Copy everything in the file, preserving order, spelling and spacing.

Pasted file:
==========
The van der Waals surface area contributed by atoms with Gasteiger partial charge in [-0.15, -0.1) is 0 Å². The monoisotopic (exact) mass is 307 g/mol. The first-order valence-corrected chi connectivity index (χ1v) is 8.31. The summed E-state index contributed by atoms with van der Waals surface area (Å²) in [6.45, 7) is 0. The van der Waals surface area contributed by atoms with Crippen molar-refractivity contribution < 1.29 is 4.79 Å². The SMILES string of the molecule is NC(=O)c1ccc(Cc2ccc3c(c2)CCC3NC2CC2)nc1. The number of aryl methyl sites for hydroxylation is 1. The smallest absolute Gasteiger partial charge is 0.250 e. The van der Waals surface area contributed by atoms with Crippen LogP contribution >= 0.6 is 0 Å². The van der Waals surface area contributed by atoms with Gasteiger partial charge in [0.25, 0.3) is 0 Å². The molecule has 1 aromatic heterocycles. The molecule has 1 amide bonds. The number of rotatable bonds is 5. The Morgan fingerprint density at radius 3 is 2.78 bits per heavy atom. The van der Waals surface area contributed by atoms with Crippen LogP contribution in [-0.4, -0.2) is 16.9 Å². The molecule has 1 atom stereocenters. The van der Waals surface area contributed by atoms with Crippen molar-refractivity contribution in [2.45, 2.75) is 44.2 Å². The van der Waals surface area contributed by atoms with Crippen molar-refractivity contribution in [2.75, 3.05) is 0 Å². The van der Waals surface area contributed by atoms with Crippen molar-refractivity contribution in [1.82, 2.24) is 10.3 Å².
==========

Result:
The van der Waals surface area contributed by atoms with Gasteiger partial charge in [-0.15, -0.1) is 0 Å². The monoisotopic (exact) mass is 307 g/mol. The first-order valence-corrected chi connectivity index (χ1v) is 8.31. The summed E-state index contributed by atoms with van der Waals surface area (Å²) in [6.45, 7) is 0. The van der Waals surface area contributed by atoms with Crippen molar-refractivity contribution < 1.29 is 4.79 Å². The SMILES string of the molecule is NC(=O)c1ccc(Cc2ccc3c(c2)CCC3NC2CC2)nc1. The number of aryl methyl sites for hydroxylation is 1. The smallest absolute Gasteiger partial charge is 0.250 e. The van der Waals surface area contributed by atoms with Crippen LogP contribution >= 0.6 is 0 Å². The van der Waals surface area contributed by atoms with Gasteiger partial charge in [0.25, 0.3) is 0 Å². The molecule has 1 aromatic heterocycles. The molecule has 1 amide bonds. The number of rotatable bonds is 5. The Morgan fingerprint density at radius 3 is 2.78 bits per heavy atom. The van der Waals surface area contributed by atoms with Crippen LogP contribution in [-0.4, -0.2) is 16.9 Å². The molecule has 1 atom stereocenters. The van der Waals surface area contributed by atoms with Crippen molar-refractivity contribution in [2.45, 2.75) is 44.2 Å². The van der Waals surface area contributed by atoms with Crippen molar-refractivity contribution in [2.75, 3.05) is 0 Å². The van der Waals surface area contributed by atoms with Crippen molar-refractivity contribution in [1.82, 2.24) is 10.3 Å².